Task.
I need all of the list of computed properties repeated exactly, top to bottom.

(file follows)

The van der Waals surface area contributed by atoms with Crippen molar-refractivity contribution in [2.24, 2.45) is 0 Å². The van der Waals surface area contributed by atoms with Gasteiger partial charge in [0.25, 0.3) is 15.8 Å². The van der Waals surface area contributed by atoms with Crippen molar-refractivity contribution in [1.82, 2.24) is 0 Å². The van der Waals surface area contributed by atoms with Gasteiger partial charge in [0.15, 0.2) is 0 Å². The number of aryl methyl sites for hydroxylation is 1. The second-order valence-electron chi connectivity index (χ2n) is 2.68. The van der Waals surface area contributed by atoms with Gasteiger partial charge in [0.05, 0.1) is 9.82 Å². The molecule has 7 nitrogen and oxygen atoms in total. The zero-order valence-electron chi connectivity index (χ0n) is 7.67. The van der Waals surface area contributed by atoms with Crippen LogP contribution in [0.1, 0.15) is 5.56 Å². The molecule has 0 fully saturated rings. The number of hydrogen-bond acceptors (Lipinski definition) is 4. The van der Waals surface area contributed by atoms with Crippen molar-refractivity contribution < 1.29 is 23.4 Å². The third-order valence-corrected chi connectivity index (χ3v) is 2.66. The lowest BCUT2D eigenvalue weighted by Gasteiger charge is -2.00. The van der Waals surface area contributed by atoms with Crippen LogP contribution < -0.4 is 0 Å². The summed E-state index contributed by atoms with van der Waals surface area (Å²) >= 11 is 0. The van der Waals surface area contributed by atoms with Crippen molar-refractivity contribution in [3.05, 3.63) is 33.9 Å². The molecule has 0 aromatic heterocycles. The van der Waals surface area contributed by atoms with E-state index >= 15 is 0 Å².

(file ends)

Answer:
The van der Waals surface area contributed by atoms with Crippen molar-refractivity contribution in [2.24, 2.45) is 0 Å². The van der Waals surface area contributed by atoms with Gasteiger partial charge in [0.25, 0.3) is 15.8 Å². The van der Waals surface area contributed by atoms with Crippen molar-refractivity contribution in [1.82, 2.24) is 0 Å². The van der Waals surface area contributed by atoms with Gasteiger partial charge in [0.15, 0.2) is 0 Å². The number of aryl methyl sites for hydroxylation is 1. The second-order valence-electron chi connectivity index (χ2n) is 2.68. The van der Waals surface area contributed by atoms with Gasteiger partial charge in [0.05, 0.1) is 9.82 Å². The molecule has 7 nitrogen and oxygen atoms in total. The zero-order valence-electron chi connectivity index (χ0n) is 7.67. The van der Waals surface area contributed by atoms with Crippen LogP contribution in [0.1, 0.15) is 5.56 Å². The molecule has 0 fully saturated rings. The number of hydrogen-bond acceptors (Lipinski definition) is 4. The van der Waals surface area contributed by atoms with Crippen molar-refractivity contribution < 1.29 is 23.4 Å². The third-order valence-corrected chi connectivity index (χ3v) is 2.66. The lowest BCUT2D eigenvalue weighted by Gasteiger charge is -2.00. The van der Waals surface area contributed by atoms with Crippen LogP contribution < -0.4 is 0 Å². The summed E-state index contributed by atoms with van der Waals surface area (Å²) >= 11 is 0. The van der Waals surface area contributed by atoms with Crippen molar-refractivity contribution in [3.05, 3.63) is 33.9 Å². The molecule has 0 aromatic heterocycles. The van der Waals surface area contributed by atoms with E-state index >= 15 is 0 Å².